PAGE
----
Typing Test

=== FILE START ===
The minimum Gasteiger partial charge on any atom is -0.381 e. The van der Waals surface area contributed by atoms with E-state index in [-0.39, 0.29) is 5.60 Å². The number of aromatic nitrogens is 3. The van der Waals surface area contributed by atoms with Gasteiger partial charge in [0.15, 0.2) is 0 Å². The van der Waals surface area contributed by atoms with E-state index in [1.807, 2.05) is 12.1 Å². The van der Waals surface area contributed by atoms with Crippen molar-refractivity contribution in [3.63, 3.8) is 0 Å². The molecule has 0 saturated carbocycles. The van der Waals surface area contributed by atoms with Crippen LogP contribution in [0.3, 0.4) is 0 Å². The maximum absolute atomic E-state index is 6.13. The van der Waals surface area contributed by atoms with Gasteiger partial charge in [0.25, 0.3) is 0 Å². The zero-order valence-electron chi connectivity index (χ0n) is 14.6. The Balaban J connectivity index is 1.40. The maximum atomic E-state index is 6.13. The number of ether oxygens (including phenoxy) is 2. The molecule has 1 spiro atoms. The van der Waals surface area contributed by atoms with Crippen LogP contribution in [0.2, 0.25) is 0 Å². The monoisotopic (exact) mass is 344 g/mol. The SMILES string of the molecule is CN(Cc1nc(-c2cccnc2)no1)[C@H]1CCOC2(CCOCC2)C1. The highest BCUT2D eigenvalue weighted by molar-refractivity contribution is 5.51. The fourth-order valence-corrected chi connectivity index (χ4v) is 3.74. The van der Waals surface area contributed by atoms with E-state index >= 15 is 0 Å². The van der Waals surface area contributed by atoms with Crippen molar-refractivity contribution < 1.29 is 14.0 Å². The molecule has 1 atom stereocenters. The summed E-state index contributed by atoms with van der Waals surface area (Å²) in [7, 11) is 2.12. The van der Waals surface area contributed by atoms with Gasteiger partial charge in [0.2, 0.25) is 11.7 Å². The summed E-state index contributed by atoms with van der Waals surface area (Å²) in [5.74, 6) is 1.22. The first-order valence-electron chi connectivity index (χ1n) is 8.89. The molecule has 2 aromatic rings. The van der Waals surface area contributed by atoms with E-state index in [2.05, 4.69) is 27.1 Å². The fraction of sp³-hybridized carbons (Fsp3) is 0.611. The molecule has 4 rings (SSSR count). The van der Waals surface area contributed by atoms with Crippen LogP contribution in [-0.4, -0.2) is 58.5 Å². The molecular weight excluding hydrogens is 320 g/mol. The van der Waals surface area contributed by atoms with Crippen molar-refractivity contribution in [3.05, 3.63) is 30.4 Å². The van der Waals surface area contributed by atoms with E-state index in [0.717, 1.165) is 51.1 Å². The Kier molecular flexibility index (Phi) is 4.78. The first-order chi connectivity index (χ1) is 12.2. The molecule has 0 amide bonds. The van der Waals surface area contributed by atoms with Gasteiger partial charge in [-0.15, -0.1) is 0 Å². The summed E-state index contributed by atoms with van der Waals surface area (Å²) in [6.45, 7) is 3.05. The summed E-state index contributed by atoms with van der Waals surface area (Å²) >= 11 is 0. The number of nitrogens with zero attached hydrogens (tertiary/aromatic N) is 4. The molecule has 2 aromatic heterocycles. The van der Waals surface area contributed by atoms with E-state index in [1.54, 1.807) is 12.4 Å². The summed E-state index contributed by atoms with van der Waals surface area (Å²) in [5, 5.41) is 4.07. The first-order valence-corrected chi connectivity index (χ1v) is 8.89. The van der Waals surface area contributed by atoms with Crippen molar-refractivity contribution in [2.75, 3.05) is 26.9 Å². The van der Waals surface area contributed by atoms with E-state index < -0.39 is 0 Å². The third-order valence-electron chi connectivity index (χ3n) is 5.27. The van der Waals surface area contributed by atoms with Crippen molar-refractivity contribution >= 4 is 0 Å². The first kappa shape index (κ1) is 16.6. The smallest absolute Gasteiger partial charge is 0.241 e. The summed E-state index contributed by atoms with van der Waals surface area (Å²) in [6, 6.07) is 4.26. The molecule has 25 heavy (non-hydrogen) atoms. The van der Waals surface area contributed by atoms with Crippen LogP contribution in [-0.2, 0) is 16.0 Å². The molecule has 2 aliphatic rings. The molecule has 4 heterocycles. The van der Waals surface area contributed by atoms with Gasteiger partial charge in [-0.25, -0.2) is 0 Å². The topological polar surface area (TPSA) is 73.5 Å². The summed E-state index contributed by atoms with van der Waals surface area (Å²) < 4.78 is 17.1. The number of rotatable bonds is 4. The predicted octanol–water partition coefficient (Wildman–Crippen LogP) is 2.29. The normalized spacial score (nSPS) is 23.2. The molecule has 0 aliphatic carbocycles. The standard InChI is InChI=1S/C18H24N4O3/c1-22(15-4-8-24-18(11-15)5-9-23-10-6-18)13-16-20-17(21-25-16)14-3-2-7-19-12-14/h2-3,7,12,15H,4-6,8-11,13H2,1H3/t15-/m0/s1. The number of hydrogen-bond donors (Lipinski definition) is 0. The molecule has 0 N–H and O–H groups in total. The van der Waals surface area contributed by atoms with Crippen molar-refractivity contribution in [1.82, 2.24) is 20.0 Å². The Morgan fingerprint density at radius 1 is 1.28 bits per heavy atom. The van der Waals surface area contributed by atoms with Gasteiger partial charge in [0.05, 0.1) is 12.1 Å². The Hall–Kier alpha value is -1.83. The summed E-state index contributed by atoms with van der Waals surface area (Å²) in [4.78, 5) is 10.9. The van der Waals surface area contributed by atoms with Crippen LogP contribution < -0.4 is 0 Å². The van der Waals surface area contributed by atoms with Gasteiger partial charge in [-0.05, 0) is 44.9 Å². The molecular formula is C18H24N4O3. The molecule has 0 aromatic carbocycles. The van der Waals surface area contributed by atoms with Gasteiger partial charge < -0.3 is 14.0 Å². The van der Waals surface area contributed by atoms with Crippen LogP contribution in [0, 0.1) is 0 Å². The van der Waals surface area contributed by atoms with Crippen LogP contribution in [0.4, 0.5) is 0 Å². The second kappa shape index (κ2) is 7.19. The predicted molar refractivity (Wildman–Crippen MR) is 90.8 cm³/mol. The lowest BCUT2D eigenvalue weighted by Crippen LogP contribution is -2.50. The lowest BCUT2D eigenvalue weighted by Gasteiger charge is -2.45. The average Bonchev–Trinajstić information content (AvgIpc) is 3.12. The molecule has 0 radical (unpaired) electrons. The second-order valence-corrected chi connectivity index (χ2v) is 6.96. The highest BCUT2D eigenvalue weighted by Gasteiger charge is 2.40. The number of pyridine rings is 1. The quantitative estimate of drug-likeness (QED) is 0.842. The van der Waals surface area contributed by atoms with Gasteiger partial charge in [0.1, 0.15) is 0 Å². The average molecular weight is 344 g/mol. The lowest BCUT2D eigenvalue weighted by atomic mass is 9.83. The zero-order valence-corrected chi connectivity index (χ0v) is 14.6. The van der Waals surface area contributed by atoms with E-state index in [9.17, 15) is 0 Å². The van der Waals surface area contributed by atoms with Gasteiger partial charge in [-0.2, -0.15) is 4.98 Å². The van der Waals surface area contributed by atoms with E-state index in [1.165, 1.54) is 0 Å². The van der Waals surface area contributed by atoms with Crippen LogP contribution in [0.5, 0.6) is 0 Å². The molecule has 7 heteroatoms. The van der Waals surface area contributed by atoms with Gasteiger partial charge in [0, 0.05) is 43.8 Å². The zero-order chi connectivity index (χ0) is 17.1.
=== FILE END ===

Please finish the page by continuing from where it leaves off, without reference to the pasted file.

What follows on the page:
He'd walked the last 20 versts after having hitched a ride on a cement truck. They found him a little apartment in town and a job on the construction site for the spent fuel depository. As for a residence permit: for that, Mikhail told me on the phone, they'd rely on their big shot brother. I was ready to help out. We both treated Petya as though he had to be taught to swallow. "Let me do that," we'd tell him, before he'd even commenced what he was going to attempt. Whatever went wrong in our lives, we'd think they still weren't as fucked up as Petya's. Mikhail's shift came on duty at midnight, an hour and 25 minutes before the explosion. Most of the shift members did not survive until morning. Petya, I was told later, was fishing that night with another layabout, a friend. They'd chosen a little sandbar near the feeder channel across from the turbine hall, where the water released from the heat exchangers into the cooling pond was 20 degrees warmer. In spring it filled with hatchlings. There was no moon and it was balmy for April, and starry above the black shapes of the cooling towers. Earthenware Pots As Chief Engineer of the Department of Nuclear Energy, I was a mongrel: half technocrat, half bureaucrat. We knew there were problems in both design and operating procedures, but what industry didn't have problems? Our method was to get rid of them by keeping silent. Nepotism ruled the day. "Fat lot of good it's done me," Mikhail often joked. If you tried to bring a claim against someone for incompetence or negligence, his allies hectored you, all indignation on his behalf. Everyone ended up shouting, no one got to the bottom of the problem, and you became a saboteur: someone seeking to undermine the achievement of the quotas. People said I owed my position to my father, and Mikhail owed his position to me. ("More than they know," he said grimly, when I told him that.) At various Congresses, I ran my concerns by my father. In response he gave me that look Mikhail called the Dick Shriveler. "Why's your dick big around him in the first place?" Petya once asked when he'd overheard us. We all lived under the doctrine of ubiquitous success. Negative information was reserved for the most senior leaders, with censored versions available for those lower down. Nothing instructive about precautions or emergency procedures could be organized, since such initiatives undermined the official position concerning the complete safety of the nuclear industry. For thirty years, accidents went unreported, so the lessons derived from these accidents remained with those who'd experienced them. It was as if no accidents had occurred. So who gave a shit if the Ministry of Energy was riddled through with incompetents or filled with the finest theorists? Whenever we came across a particular idiocy, in terms of staffing, we quoted to one another the old saying: "It doesn't take gods to bake earthenware pots." The year before, the chief engineer during the start up procedures at Balakovo had fucked up, and 14 men had been boiled alive. The bodies had been retrieved and laid before him in a row. I'd resisted his hiring. That, for me, constituted enough to quiet my conscience. And when Mikhail submitted an official protest about sanctioned shortcuts in one of his unit's training procedures, I forwarded his paperwork on with a separate note of support. Pastorale The town slept. The countryside slept. The Chief Engineer of the Department of Nuclear Energy, in his enviable Moscow apartment, slept. It was a clear night in April, one of the most beautiful of the year. Meadows rippled like silvery lakes in the starlight. Pripyat was sleeping, Ukraine was sleeping, the country was sleeping. The Chief Engineer's brother, Mikhail, was awake, hunting sugar for his coffee. His half brother, Petya, was awake, soaking his feet and